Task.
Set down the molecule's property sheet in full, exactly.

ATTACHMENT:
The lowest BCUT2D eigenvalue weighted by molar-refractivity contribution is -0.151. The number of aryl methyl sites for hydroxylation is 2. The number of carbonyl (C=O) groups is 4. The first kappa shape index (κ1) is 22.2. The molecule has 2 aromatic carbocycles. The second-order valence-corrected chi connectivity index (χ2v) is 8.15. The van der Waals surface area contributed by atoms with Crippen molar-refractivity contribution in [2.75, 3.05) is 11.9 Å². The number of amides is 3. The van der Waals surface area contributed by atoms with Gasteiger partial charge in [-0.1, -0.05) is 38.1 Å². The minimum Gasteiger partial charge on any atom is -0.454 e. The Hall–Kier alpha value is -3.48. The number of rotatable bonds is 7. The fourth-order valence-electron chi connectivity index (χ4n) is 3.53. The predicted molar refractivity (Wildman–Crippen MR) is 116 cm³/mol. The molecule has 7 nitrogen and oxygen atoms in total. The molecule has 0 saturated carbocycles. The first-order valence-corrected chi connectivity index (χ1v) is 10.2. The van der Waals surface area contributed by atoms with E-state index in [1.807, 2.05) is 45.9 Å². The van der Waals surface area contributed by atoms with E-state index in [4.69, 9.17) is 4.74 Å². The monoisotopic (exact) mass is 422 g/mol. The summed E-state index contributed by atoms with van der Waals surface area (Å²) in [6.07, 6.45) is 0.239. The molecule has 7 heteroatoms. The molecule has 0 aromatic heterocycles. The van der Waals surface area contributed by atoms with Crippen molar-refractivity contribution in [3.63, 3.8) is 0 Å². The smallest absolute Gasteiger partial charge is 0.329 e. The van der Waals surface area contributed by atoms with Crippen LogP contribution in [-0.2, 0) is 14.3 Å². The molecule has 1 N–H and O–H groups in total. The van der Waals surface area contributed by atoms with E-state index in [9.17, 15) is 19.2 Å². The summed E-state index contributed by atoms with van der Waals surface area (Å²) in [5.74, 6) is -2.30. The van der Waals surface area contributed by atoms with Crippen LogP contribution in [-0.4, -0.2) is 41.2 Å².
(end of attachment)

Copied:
The lowest BCUT2D eigenvalue weighted by molar-refractivity contribution is -0.151. The number of aryl methyl sites for hydroxylation is 2. The number of carbonyl (C=O) groups is 4. The first kappa shape index (κ1) is 22.2. The molecule has 2 aromatic carbocycles. The second-order valence-corrected chi connectivity index (χ2v) is 8.15. The van der Waals surface area contributed by atoms with Crippen molar-refractivity contribution in [2.75, 3.05) is 11.9 Å². The number of amides is 3. The van der Waals surface area contributed by atoms with Gasteiger partial charge in [-0.1, -0.05) is 38.1 Å². The minimum Gasteiger partial charge on any atom is -0.454 e. The Hall–Kier alpha value is -3.48. The number of rotatable bonds is 7. The fourth-order valence-electron chi connectivity index (χ4n) is 3.53. The predicted molar refractivity (Wildman–Crippen MR) is 116 cm³/mol. The molecule has 7 nitrogen and oxygen atoms in total. The molecule has 0 saturated carbocycles. The first-order valence-corrected chi connectivity index (χ1v) is 10.2. The van der Waals surface area contributed by atoms with E-state index in [1.807, 2.05) is 45.9 Å². The van der Waals surface area contributed by atoms with E-state index in [4.69, 9.17) is 4.74 Å². The monoisotopic (exact) mass is 422 g/mol. The summed E-state index contributed by atoms with van der Waals surface area (Å²) in [6.07, 6.45) is 0.239. The molecule has 7 heteroatoms. The molecule has 0 aromatic heterocycles. The van der Waals surface area contributed by atoms with Crippen molar-refractivity contribution in [3.63, 3.8) is 0 Å². The smallest absolute Gasteiger partial charge is 0.329 e. The van der Waals surface area contributed by atoms with Crippen LogP contribution in [-0.2, 0) is 14.3 Å². The molecule has 1 N–H and O–H groups in total. The van der Waals surface area contributed by atoms with E-state index in [9.17, 15) is 19.2 Å². The summed E-state index contributed by atoms with van der Waals surface area (Å²) in [5.74, 6) is -2.30. The van der Waals surface area contributed by atoms with Crippen LogP contribution in [-0.4, -0.2) is 41.2 Å².